The Hanbali Athari doctrine represents an extension of what the companions and those who followed them with excellence were upon. Imam Ahmad’s stance during the tumultuous times solidified the school, increased its weight and presence in the Muslim community, and it continues, by the grace of Allah upon us, until our present day, despite the challenges it faces.
An examination of the creed of the Hanbalis through a comprehensive study reveals that Hanbali scholars are unanimous in the foundations of doctrine. The doctrinal works are available across their various generations, confirming this unity, from the early to the middle to the later scholars, despite their differences in some subsidiary matters.
This is not surprising as disagreements in certain doctrinal issues occurred even among the companions. Therefore, some deliberately depict the disagreement among scholars of the Hanbali school as if they are not in agreement regarding their beliefs, falsely claiming that this is a reason for the absence of a distinct Hanbali creed. And this is among the misconceptions cast upon the general public.
One of the issues that some highlight is the belief regarding the created nature of the Qur’an, which falls within the realm of perceived differences but does not negate the overall agreement on foundational beliefs. They unanimously affirm that the Quran is the Speech of Allah, with letters and sounds, distinct from created beings.
Among what they agree upon, and it is from the fundamentals, is that the Qur’an is the speech of Allah, with letters and sounds, uncreated. They also agreed that Allah is above His heavens istiwa’ upon His Throne distinct from His creation, nothing from His Essence is inside of His creation nor is anything from His creation inside of His Essence.
If it is said that the evidence for the absence of a specific Hanbali doctrine lies in the diversity of doctrinal orientations within the school, examples of this are Ibn ‘Aqil and Ibn al-Jawzi. Each of them represents a different doctrinal orientation.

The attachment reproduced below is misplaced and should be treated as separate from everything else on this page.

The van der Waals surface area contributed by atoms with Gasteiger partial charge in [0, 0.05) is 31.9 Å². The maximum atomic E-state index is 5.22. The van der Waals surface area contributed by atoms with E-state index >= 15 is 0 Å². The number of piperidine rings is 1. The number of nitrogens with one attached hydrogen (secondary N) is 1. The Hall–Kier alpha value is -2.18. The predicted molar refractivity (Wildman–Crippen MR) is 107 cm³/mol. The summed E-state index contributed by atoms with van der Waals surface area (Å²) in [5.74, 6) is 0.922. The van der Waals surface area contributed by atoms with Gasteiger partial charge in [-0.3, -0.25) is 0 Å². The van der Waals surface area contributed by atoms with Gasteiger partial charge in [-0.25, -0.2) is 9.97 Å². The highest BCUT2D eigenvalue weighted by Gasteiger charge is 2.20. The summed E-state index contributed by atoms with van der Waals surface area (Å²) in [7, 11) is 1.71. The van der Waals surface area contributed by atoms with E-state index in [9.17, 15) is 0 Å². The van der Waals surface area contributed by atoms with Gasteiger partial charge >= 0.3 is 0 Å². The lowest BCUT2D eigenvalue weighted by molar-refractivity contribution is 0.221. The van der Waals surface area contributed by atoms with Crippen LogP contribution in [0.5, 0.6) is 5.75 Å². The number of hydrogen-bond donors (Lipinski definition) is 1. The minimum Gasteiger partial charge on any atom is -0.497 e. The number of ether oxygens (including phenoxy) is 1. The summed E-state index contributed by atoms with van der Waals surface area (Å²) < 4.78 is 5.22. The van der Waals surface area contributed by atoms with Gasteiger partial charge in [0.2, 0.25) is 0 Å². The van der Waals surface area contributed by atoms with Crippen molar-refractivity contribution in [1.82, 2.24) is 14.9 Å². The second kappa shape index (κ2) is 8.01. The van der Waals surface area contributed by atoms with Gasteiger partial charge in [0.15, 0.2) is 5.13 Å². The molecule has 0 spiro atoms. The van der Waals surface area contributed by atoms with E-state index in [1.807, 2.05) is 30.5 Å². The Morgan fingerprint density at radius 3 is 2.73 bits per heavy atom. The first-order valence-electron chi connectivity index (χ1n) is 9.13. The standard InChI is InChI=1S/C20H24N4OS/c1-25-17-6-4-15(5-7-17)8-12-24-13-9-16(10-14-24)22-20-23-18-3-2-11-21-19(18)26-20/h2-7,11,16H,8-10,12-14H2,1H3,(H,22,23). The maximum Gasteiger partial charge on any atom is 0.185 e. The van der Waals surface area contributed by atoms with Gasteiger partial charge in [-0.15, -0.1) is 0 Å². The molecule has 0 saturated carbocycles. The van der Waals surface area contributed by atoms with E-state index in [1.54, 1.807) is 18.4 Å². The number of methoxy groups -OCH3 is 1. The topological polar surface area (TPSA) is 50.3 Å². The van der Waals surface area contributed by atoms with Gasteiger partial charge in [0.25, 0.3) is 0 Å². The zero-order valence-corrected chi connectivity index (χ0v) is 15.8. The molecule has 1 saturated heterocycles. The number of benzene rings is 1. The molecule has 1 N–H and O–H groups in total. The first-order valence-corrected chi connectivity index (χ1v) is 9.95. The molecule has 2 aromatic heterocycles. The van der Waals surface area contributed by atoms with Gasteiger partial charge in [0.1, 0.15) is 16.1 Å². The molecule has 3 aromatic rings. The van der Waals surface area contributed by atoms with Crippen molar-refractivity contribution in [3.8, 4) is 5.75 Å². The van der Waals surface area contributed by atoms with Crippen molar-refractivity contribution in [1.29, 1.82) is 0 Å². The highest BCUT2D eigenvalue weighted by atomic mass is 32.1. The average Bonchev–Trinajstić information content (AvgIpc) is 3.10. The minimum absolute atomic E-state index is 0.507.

We can respond to this from a number of ways:
When examining a single school of jurisprudence (fiqh), it becomes evident, upon careful investigation, that there is a prevailing opinion adopted by the scholars of that school. Although there may be internal disagreements within the school, the prevailing adopted opinion remains strong and the other opinions within the school do not represent the official position (mu’tamad) regardless of the strength of the opposing opinion(s). It is not from the scholarly approach to mention an opposing opinion within the school and attribute it to the school as the mu’tamad.
Regarding the creed of the Hanbalis in its fundamentals, there is no disagreement as previously mentioned. Issues such as the concept of tafwid [entrusting the meanings of Allah’s Attributes back to Him] is established among the Hanbalis as the mu’tamad, as stated by Imam Ahmad in the narration from Hanbal. Therefore, it is not a scholarly approach to make an opinion of a Hanbali scholar as representative of the [official] statement of the school [while ignoring the mu’tamad].
As for Ibn ‘Aqil, he repented and recanted from everything he had written that included innovations. This was clarified by the Mufaqih Ibn Qudamah in his book Tahrim al-Nazar fi Kutub al-Kalam where he said: